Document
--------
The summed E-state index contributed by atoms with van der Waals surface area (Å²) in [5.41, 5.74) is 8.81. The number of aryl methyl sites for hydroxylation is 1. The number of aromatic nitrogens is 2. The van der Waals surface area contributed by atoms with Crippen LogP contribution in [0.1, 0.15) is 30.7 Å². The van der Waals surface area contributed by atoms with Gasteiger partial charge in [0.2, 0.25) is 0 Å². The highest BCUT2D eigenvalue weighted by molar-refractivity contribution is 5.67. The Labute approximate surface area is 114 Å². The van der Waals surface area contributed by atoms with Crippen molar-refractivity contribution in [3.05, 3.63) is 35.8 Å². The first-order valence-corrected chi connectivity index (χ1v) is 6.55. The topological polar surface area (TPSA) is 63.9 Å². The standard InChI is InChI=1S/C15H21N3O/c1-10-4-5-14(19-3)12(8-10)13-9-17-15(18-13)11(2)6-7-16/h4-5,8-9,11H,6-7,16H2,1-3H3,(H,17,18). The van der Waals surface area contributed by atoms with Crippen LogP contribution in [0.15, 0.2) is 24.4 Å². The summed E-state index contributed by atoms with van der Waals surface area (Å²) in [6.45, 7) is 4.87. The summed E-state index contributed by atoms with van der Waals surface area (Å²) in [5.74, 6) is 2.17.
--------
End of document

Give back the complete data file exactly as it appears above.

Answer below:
The summed E-state index contributed by atoms with van der Waals surface area (Å²) in [5.41, 5.74) is 8.81. The number of aryl methyl sites for hydroxylation is 1. The number of aromatic nitrogens is 2. The van der Waals surface area contributed by atoms with Crippen LogP contribution in [0.1, 0.15) is 30.7 Å². The van der Waals surface area contributed by atoms with Gasteiger partial charge in [0.2, 0.25) is 0 Å². The highest BCUT2D eigenvalue weighted by molar-refractivity contribution is 5.67. The Labute approximate surface area is 114 Å². The van der Waals surface area contributed by atoms with Crippen molar-refractivity contribution in [3.05, 3.63) is 35.8 Å². The first-order valence-corrected chi connectivity index (χ1v) is 6.55. The topological polar surface area (TPSA) is 63.9 Å². The standard InChI is InChI=1S/C15H21N3O/c1-10-4-5-14(19-3)12(8-10)13-9-17-15(18-13)11(2)6-7-16/h4-5,8-9,11H,6-7,16H2,1-3H3,(H,17,18). The van der Waals surface area contributed by atoms with Crippen LogP contribution in [0.15, 0.2) is 24.4 Å². The summed E-state index contributed by atoms with van der Waals surface area (Å²) in [6.45, 7) is 4.87. The summed E-state index contributed by atoms with van der Waals surface area (Å²) in [5.74, 6) is 2.17.